- Personality disorders (antisocial, paranoid, schizoid, schizotypal, borderline, narcissistic, histrionic, dependent, avoidant, obsessive-compulsive)
- Post-traumatic stress disorder (PTSD)
- Eating disorders (anorexia, bulimia)
- Addiction and substance use disorders
There are many other categories of mental health conditions, ranging from common to rare. A trained medical professional can help a person explore their symptoms, allowing them to determine which disorders may be occurring.
How Do Mental Health Disorders Affect Addiction Recovery?
Individuals with substance use disorders often have co-occurring mental health conditions. For example, you may have trouble with addiction but also experience issues with anxiety, depression, PTSD, or other mood disorders.
When you’re struggling with mental illness, it’s not uncommon to use drugs or alcohol as a means of alleviating symptoms. That approach is referred to as “self-medicating.” Untreated mental illness can make it more difficult to sustain recovery, even if you go through detox to overcome physical symptoms.
How to Get Help for a Co-Occurring Disorder
If you struggle with addiction and have a co-occurring mental health condition, it is important to get professional treatment. By working with medical professionals, you can safely overcome your substance abuse disorder while addressing your mental health concerns. This can help you recover in a way that leads to sustained, long-term sobriety with healthy coping mechanisms for stress and anxiety. Moreover, addiction treatment often starts with a personalized assessment that can diagnose mental health issues that you might not be aware of.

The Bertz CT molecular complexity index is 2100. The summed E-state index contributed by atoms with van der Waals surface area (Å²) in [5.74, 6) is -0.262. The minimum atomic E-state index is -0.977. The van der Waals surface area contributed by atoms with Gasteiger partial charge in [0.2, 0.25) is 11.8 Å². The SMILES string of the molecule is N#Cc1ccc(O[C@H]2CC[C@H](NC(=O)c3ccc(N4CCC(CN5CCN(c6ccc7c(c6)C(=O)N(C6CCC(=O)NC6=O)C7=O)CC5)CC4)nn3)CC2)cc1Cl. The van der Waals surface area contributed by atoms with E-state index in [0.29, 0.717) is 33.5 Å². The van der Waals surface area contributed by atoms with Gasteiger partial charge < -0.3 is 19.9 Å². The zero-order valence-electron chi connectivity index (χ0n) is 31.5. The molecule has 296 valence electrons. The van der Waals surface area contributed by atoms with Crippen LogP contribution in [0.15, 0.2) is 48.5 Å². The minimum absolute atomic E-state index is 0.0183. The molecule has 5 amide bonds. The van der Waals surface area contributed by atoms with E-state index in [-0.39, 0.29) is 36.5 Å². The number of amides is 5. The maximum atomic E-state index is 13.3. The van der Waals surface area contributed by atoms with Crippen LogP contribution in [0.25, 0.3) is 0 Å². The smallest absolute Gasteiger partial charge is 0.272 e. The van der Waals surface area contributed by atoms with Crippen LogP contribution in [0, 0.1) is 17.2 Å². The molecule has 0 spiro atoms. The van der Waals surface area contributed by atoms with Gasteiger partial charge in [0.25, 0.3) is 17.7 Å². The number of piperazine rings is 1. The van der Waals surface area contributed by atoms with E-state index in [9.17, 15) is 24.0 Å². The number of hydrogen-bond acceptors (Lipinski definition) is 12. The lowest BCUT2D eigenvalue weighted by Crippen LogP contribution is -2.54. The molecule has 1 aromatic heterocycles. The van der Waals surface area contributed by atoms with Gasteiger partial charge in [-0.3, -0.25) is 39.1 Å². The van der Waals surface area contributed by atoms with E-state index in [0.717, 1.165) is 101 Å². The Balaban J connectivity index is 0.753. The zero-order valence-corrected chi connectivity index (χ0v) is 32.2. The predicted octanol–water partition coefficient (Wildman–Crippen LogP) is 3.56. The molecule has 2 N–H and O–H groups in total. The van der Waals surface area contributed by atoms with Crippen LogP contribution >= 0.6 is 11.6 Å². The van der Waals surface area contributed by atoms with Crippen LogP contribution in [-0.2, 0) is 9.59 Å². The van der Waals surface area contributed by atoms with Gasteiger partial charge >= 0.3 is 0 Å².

Although inpatient treatment is typical for co-occurring disorders, it’s not your only option. Inpatient treatment may be ideal if you need a distraction-free environment to heal, or if you struggle with a substance that has potentially dangerous withdrawal symptoms, such as alcohol.
Alternatively, intensive outpatient treatment can provide a sense of structure in a more flexible setting. You can still work with a medical professional while remaining at home, an approach that could work for individuals with a strong support system and a low-risk of serious withdrawal complications.
Maintaining Your Mental Health
Once you have completed your initial treatment, ongoing counseling in private and group therapy sessions, and community meetings with organizations such as AA or NA can help you support long-term addiction recovery. Additionally, by working with a medical professional on a regular basis, it can help ensure you get continued support of any mental health conditions, increasing your odds of success and your likelihood of achieving your other life goals.
If you feel you could benefit from a mental health evaluation and you struggle with drug or alcohol addiction, call us to learn about your recovery options. We offer treatment at facilities certified to address co-occurring mental health disorders, giving you access to professionals who can help you identify mental health issues and create a personalized plan for your long-term recovery.Have questions about addiction?